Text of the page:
Not long ago, an EPL (evil plaintiff lawyer) relayed to us that, based on reading our posts, another EPL had assumed we had a particular political view.  As we laughed at the notion, we pondered the issues of assumption and incomplete information.  Much like the old quip about what happens when you assume, many assumptions

Truly unique cases are, well, unique. Most cases involve variations or combinations of cases we have seen before. Sometimes you get different results between two decisions on basically the same case with a single fact different. In February, we posted on an Eastern District of Pennsylvania decision on a motion to dismiss in a case

Almost two months ago we posted on the magistrate’s Report and Recommendation in Drescher v. Bracco Diagnostics Inc., 2020 WL 699878 (D. Ariz. Jan. 31, 2020).  Back when our co-workers didn’t include furry, four-legged friends.  When we weren’t also re-learning high school geometry.  And when pajamas and slippers weren’t acceptable work attire.  Many things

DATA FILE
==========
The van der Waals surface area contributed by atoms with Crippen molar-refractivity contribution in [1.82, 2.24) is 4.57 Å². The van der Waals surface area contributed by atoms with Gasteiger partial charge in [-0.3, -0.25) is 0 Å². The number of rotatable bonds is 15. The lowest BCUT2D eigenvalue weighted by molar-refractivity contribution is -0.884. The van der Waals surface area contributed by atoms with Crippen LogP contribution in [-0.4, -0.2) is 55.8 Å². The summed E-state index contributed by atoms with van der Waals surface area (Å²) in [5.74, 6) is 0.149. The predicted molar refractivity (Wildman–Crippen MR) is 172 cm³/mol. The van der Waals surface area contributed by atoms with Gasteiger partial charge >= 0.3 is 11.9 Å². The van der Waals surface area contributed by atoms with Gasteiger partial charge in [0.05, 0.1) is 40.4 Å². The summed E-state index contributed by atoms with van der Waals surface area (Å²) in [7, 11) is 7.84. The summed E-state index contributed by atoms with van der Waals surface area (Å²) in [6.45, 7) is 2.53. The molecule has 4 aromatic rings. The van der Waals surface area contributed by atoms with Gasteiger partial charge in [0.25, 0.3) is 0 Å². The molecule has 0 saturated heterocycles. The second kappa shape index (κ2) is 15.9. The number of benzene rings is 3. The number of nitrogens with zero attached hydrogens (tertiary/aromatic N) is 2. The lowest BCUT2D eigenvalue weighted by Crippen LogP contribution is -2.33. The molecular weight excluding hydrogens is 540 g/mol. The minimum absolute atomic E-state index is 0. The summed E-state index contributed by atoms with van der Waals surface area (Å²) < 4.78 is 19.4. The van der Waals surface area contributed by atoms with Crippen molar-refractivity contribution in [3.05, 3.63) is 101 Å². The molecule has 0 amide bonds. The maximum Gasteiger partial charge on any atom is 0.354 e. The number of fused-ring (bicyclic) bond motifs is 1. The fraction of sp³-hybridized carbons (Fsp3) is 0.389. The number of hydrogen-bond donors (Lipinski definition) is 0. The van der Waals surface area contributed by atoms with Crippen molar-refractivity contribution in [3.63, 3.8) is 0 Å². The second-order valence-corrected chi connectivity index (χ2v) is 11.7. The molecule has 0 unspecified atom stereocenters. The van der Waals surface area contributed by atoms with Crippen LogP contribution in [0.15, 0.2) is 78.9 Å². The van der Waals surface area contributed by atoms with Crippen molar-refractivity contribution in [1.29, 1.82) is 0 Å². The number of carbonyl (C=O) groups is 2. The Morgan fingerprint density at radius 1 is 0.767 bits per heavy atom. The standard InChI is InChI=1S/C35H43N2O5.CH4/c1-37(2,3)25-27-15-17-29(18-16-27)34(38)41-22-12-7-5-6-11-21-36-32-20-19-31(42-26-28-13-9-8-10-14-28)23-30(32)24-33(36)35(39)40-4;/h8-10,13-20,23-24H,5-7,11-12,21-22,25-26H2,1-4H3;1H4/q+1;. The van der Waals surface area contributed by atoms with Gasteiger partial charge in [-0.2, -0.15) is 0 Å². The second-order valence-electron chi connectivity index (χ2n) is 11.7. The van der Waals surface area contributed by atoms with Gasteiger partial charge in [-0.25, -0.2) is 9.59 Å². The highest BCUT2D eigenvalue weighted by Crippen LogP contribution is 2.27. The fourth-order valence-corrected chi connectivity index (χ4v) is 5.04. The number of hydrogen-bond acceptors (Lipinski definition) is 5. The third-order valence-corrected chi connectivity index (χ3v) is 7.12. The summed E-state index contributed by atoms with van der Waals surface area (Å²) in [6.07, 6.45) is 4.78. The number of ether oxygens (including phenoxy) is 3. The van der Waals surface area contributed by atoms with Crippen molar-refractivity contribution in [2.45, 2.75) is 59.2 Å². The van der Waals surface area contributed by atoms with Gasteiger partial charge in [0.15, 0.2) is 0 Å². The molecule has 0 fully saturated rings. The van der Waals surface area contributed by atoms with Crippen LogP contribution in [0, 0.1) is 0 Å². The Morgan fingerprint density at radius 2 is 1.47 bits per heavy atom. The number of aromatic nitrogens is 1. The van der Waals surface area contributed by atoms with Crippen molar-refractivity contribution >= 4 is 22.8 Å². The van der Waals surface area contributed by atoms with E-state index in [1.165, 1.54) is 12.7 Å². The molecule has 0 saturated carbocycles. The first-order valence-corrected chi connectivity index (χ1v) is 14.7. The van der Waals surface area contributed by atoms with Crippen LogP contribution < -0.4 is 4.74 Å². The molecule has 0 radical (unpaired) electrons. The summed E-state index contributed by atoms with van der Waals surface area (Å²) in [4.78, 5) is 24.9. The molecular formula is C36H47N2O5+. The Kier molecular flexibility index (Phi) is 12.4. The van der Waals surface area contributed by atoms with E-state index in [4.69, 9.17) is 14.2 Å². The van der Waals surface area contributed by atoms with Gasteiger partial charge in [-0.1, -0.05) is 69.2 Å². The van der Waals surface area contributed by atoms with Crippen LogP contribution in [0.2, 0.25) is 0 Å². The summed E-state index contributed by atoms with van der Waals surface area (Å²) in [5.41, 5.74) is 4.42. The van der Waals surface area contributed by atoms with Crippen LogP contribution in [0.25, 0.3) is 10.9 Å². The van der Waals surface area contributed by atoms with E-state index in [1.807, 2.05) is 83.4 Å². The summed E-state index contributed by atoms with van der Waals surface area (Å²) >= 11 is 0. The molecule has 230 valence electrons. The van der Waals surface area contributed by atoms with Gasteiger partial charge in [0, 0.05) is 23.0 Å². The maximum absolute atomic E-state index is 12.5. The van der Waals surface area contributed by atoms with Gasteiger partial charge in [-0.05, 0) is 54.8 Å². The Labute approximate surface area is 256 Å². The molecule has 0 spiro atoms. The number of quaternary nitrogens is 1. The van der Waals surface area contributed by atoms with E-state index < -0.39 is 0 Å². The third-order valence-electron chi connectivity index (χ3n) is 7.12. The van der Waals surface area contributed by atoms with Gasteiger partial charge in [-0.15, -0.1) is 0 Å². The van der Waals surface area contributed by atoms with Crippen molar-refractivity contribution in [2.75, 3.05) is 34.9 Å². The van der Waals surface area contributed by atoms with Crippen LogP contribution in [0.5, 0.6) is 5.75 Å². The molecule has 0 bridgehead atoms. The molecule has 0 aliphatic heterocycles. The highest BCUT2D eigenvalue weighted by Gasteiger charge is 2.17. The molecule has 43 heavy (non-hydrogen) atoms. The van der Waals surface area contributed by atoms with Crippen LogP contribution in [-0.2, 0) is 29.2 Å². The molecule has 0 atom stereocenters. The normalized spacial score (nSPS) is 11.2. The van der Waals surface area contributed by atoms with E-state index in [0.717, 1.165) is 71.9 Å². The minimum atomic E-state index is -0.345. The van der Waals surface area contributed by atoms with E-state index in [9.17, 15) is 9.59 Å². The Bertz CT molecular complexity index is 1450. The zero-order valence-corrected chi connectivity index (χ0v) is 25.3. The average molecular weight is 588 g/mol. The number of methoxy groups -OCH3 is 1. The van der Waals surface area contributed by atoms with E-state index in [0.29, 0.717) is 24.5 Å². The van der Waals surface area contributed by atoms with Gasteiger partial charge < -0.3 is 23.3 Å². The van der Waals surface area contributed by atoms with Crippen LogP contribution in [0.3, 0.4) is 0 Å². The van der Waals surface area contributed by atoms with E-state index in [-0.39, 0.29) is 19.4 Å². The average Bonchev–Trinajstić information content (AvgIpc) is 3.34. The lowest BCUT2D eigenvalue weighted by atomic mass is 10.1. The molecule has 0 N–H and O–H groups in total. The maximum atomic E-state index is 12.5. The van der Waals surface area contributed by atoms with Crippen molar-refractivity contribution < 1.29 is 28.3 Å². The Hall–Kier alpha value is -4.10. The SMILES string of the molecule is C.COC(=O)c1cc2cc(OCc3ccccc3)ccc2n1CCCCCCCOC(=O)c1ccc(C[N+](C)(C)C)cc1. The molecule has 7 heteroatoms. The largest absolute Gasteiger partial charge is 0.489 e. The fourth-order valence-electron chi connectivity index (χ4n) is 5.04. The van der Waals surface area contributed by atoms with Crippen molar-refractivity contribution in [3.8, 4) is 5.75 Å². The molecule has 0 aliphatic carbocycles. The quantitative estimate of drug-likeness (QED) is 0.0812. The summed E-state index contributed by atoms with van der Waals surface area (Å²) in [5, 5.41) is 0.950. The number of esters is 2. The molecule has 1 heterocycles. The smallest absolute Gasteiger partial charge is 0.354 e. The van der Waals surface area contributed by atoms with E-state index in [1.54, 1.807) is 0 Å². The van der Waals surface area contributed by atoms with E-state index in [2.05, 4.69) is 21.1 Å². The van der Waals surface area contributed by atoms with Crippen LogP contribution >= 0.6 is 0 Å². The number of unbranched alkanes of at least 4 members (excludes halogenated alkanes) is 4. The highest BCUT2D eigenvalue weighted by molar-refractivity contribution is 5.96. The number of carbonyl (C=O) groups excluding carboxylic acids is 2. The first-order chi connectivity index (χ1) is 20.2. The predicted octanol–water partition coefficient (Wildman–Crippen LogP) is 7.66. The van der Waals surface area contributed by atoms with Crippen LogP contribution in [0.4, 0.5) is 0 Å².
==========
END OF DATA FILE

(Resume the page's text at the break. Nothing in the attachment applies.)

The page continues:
We’ve brought you some great news from the gadolinium contrast agent litigation last year and the hits just keeping on coming.  This time out of federal court in Arizona.  And while the court is giving plaintiff another stab at re-pleading her case, we are doubtful plaintiff will be able to cure the deficiencies identified in

Patchwork is a type of needlework that involves sewing together pieces of fabric into a larger design, usually based on some repeating pattern.  The fabric pieces can be different shapes and different colors that are then pieced together.  Evidence of patchwork was found in Egyptian tombs.  We tend to think of it more in terms

Now that federal court pelvic mesh cases no longer disappear into that black hole that was the multidistrict litigation, the difference seems almost like daytime after a long, dark night.  Rather than piling up on the docket for years – unreviewed and inert (except for adding to the settlement pressure of large numbers), these complaints

More than ten years since the Supreme Court wrote Twombly and Iqbal, the power of those two decisions remains strong enough to roll over almost any claims that dare to show up without supporting facts. The plaintiff in Shapiro v. NuVasive, Inc., 2019 U.S. Dist. LEXIS 191373, at *4-5 (S.D. Fla. Nov. 5,